CHUMPHON — It’s got little spots, little paws and cute little ears but watch out – this kitty has teeth, as one of its rescuers found out.
A rare juvenile fishing cat rescued from likely captivity will be rehabilitated until it can be released back into the wild, animal control rescuers said Thursday.
Thanawat Longluelit, an animal rescue official from Buddha Prateep Langsuan Foundation, said he suspected the fishing cat cub a local farmer called for help with was poached and kept as a pet for weeks.
“He told me he found her in his palm plantation, but I think he was lying to me,” Thanawat said. “I think he wanted to keep her as a pet until someone told him keeping fishing cats is illegal. He even made a collar for it. I just cut it off of her last night.”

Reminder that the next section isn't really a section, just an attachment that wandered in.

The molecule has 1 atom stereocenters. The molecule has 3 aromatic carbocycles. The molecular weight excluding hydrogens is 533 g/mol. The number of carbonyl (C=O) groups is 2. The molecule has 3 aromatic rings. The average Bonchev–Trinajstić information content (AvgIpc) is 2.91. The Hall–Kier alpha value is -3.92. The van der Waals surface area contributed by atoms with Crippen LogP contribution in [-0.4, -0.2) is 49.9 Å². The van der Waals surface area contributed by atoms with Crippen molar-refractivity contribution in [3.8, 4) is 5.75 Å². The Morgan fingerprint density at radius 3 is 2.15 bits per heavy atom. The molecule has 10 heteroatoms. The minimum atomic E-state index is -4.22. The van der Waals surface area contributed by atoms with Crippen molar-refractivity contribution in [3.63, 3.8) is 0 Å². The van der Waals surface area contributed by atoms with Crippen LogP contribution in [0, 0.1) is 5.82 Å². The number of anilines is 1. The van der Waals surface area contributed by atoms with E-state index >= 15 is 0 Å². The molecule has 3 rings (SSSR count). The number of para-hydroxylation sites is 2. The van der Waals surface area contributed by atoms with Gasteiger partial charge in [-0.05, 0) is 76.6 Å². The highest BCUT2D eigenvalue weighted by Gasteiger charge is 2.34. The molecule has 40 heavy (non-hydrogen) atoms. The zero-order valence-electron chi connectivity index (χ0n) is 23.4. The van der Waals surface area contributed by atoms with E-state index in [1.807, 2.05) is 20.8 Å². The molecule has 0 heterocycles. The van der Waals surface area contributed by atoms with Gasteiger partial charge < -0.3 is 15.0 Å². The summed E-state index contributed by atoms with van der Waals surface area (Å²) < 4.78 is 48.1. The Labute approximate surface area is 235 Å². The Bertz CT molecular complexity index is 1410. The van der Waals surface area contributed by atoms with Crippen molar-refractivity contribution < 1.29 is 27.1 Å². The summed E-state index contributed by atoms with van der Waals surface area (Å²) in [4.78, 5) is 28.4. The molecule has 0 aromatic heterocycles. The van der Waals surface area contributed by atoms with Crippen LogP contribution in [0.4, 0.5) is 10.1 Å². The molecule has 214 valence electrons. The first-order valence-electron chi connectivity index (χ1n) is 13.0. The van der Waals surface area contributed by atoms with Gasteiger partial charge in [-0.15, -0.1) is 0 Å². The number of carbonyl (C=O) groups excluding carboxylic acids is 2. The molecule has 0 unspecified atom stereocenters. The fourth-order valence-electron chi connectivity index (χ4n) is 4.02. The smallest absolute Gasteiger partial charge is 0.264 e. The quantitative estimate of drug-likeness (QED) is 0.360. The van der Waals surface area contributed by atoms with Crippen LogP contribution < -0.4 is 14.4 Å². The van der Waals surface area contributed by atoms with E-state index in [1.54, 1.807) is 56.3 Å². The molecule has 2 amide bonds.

Thanawat said the young female cub is only a couple months old and seems malnourished.
“If nong was really taken from her mom a few days ago, I shouldn’t be able to see her spine,” he said. “I think the farmer tried to feed her cat food and milk, but she’s supposed to eat fresh meat, so now she has diarrhea.”
Thanawat said the cat was “cute,” but “could not be cuddled” because it was too quick, adding that it already “bit off my gloves.”
Since he was unfamiliar with fishing cats, who are called that for their primary source of protein and are native to South and Southeast Asia. Roughly twice the size of a house cat, they are listed as vulnerable by the IUCN Red List.
Thanawat said he had to Google its diet.
The cub was taken to Ranong province for medical care. It will be rehabilitated until it can survive in the wild.
“I haven’t seen a fishing cat with my own eyes since I was a forest ranger 20 years ago,” Thanawat, 42, said. “They’re so rare. Soon, our children will never see fishing cats and leopard cats except in pictures.”